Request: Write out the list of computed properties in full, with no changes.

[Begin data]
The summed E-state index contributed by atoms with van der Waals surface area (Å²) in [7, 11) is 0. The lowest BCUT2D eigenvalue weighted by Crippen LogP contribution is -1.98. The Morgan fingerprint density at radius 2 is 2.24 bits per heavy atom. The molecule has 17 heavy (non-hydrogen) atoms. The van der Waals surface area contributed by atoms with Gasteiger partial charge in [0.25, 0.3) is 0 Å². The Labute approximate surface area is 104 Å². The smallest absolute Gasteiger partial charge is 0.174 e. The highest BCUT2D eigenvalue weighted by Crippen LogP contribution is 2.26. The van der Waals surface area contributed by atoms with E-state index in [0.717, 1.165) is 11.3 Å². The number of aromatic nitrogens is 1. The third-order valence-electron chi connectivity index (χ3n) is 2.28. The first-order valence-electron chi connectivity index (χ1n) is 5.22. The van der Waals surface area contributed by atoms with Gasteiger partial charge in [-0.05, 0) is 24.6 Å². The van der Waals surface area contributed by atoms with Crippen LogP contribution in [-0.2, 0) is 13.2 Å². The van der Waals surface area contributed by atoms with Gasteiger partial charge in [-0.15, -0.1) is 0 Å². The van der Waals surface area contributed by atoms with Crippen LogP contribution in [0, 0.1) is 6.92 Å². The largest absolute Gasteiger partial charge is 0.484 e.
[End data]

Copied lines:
The summed E-state index contributed by atoms with van der Waals surface area (Å²) in [7, 11) is 0. The lowest BCUT2D eigenvalue weighted by Crippen LogP contribution is -1.98. The Morgan fingerprint density at radius 2 is 2.24 bits per heavy atom. The molecule has 17 heavy (non-hydrogen) atoms. The van der Waals surface area contributed by atoms with Gasteiger partial charge in [0.25, 0.3) is 0 Å². The Labute approximate surface area is 104 Å². The smallest absolute Gasteiger partial charge is 0.174 e. The highest BCUT2D eigenvalue weighted by Crippen LogP contribution is 2.26. The van der Waals surface area contributed by atoms with E-state index in [0.717, 1.165) is 11.3 Å². The number of aromatic nitrogens is 1. The third-order valence-electron chi connectivity index (χ3n) is 2.28. The first-order valence-electron chi connectivity index (χ1n) is 5.22. The van der Waals surface area contributed by atoms with Gasteiger partial charge in [-0.05, 0) is 24.6 Å². The van der Waals surface area contributed by atoms with Crippen LogP contribution in [-0.2, 0) is 13.2 Å². The van der Waals surface area contributed by atoms with Gasteiger partial charge in [-0.15, -0.1) is 0 Å². The van der Waals surface area contributed by atoms with Crippen LogP contribution in [0, 0.1) is 6.92 Å². The largest absolute Gasteiger partial charge is 0.484 e.